However, the warm die compaction cycle adds a small wrinkle. This process heats the tooling cavity to about 220°F (104°C) before pressing the powder.

By altering the material blend, binders, lubricants, and heat, you can:

  • Minimize friction between powder and die
  • Improve powder flow
  • Increase deformation under pressure
  • Retain a more accurate shape after compaction

All of these qualities improve the ability of the powder to fill the die. More importantly, they ultimately contribute to higher density and other mechanical properties.

Sinter to Bond the Particles

During the sintering process, powder particles bond to one another. The particles don’t actually reach a melting temperature, but rather “neck” to one another at elevated temperatures.  

Powder metal density_Sintering-bonding(The progression of particle bonding, including necking, during sintering)

How well the particles bond to each other during sintering depends on the temperature and the amount of time at that heat. Higher temperatures and longer sintering time mean the particles will form larger necks.

A conventional sintering furnace is capable of reaching 2150˚F (1175°C). The properties of most standard powdered materials listed by organizations like MPIF and ASTM are primarily based on a conventional sinter of 2050°F (1120°C) for iron-based materials.

High-Temperature Sintering

Powder metallurgy manufacturers with “high-temp” sintering furnaces have achieved up to 8% increases in density. With these specialized furnaces, sintering atmospheres can operate at temperatures of 2300°F (1260˚C) and beyond. This thermal process:

  • Reduces porosity
  • Boosts tensile strength
  • Improves fatigue strength

The right-most image in the diagram above shows the increased particle bonding of high-temp sintering vs. standard sintering. 

You’ll need to balance your performance needs vs. the extra cost – sintering is often the most expensive part of the powder metallurgy process. Adding a few hundred degrees certainly adds to the cost, but it may absolutely be worth it.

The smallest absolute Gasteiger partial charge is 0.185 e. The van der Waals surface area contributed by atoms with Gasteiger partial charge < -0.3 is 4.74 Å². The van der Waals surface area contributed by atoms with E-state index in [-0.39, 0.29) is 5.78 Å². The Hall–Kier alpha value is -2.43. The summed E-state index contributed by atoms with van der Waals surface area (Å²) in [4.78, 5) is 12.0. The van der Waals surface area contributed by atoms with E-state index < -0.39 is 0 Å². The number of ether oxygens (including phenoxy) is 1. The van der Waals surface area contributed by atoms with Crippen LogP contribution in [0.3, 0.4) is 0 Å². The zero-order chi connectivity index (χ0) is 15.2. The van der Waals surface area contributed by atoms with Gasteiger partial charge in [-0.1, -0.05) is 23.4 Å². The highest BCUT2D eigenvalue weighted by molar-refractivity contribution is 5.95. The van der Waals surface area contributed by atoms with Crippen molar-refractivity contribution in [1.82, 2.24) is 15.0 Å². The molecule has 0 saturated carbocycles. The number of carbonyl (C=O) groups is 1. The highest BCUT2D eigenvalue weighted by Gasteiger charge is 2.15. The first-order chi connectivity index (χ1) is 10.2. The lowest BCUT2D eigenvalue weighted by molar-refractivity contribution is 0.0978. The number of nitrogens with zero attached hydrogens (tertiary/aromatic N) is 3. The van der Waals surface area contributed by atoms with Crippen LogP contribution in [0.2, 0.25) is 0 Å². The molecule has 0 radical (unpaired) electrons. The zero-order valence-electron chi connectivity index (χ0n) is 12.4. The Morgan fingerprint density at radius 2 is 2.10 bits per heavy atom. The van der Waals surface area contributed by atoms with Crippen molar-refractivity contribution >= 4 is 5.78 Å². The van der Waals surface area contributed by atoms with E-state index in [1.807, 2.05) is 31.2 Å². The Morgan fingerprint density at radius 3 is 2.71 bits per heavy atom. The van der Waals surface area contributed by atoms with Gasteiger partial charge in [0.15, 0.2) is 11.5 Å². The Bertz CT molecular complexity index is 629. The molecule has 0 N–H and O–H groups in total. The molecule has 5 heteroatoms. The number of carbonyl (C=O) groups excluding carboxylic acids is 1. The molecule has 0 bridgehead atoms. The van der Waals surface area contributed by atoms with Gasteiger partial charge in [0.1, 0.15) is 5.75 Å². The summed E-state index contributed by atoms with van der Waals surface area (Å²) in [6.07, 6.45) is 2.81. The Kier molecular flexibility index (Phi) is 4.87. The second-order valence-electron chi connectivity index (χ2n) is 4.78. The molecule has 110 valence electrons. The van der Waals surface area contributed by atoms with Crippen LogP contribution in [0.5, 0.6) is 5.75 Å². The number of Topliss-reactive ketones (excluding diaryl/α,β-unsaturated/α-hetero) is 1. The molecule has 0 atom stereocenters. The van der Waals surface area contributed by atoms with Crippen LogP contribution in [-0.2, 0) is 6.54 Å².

Copper Infiltration

Copper infiltration can yield densities to approximately 93% (7.3 g/cm3) while increasing strength. 

In this process, a predetermined amount of copper is assembled onto a compacted component prior to sintering. During the sintering operation, the copper melts and infiltrates the component’s pores. 

It’s a great process, but its popularity is declining because of the eye-popping price of copper. The required assembly also adds to the operation’s cost. Similar density results are usually achievable by other means.

Sizing / Double-Press-Double-Sinter

Sizing, also called restriking, is a secondary operation that involves an extra pressing of a sintered part to ensure a precise size. This process’s main role is post-sinter dimensional control, but your manufacturer can also use it to increase density.  

Similar to sizing, double-press-double-sinter takes a pre-sintered component and strikes it again. The difference is the addition of another round of sintering to reach the part’s final characteristics.

More Tips for a Structural-Grade Part

If your application doesn’t require wrought steel, you may want to explore powder metallurgy’s ability to achieve a wide range of densities and porosities. Using powder metallurgy to achieve a precise density level can result in:

  • Significant cost savings
  • More consistent parts
  • Higher resistance to wear & corrosion

It all starts with the right mix and method of material use. From there, specialized sintering processes like high-temperature sintering and infiltration can increase density even more.  

A powder metallurgy expert will be able to optimize your design for density by reviewing your project’s materials, geometry, end-use assembly, and requirements

As for you, continue learning valuable PM design tips at our resource library:



(This article was recently updated with new information.)